LONDON: Celebrities, Premier League footballers, socialites and supporters from across the banking and medical fields attended a gala in the British capital to raise funds as part of a global initiative to tackle autoimmune diseases.
The lavish event, which raised a significant amount of funds according to organizers, was held to mark the launch of the UK-based Autoimmune Support Awareness Foundation — a charity dedicated to raising awareness and tackling autoimmune diseases.
The charity, which was set up late last year, aims to raise £2 million ($2.4 million) in the next 12 months toward a global fund to allow for research and targeted treatments and has already partnered with a number of countries, including Arab and Gulf nations.
“If we want to take this charity, and this ethos, and this help into the Middle East, we need serious funding to be able to do the research, and we will then have to do the research targeting that population,” Asal Shirazi, who set up the foundation, told Arab News.
“But first of all comes awareness. Unless there is awareness, nobody is going to know why they’re funding, what’s the research, what is autoimmune,” said the mother of five, who has been living with a life-limiting condition for more than a decade.
ASA Foundation Trustee Afshin Mosahebi said: “Autoimmune Disease is all around us. It’s very common in the Middle East — diabetes, obesity, thyroid disease, or even cancer, all those things can increase the risk of autoimmune disease.”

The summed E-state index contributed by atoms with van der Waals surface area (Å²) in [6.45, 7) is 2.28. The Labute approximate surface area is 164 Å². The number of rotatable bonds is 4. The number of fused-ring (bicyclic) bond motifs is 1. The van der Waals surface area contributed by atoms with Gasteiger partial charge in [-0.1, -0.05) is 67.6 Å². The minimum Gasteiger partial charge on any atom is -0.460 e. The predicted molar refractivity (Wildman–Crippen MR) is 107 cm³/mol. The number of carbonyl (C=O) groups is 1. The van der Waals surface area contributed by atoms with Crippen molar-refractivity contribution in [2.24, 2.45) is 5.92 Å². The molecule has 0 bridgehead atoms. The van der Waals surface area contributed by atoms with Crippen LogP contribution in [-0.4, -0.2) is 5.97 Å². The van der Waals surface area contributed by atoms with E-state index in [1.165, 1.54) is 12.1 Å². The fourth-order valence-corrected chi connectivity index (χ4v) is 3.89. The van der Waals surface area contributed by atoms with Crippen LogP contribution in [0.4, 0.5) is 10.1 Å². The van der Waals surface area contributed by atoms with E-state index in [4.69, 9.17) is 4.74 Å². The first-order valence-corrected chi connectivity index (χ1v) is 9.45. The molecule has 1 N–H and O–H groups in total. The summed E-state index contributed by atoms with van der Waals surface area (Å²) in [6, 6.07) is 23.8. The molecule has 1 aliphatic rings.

Describing autoimmune as the body attacking itself, he said often it is not visible and there is a long delay before a diagnosis and medical professionals, which includes himself, are not not aware of it all the time.
“Our job as a foundation is to promote early awareness, reduce the complications, reduce the issues we’re going to have much later in our life,” calling on the public to support increasing awareness among their societies, he said.
British TV personality, Lizzie Cundy, urged people to educate themselves, know their own body, and look at their lifestyle, particularly young people, to avoid autoimmune problems later in life.
“So many people are suffering and they don’t actually know about it or what to do ... and I have many friends that suffer (and) no one knows what’s wrong with them, and it really does affect your quality of life and it’s so important,” she said. “A simple blood test can change your life.”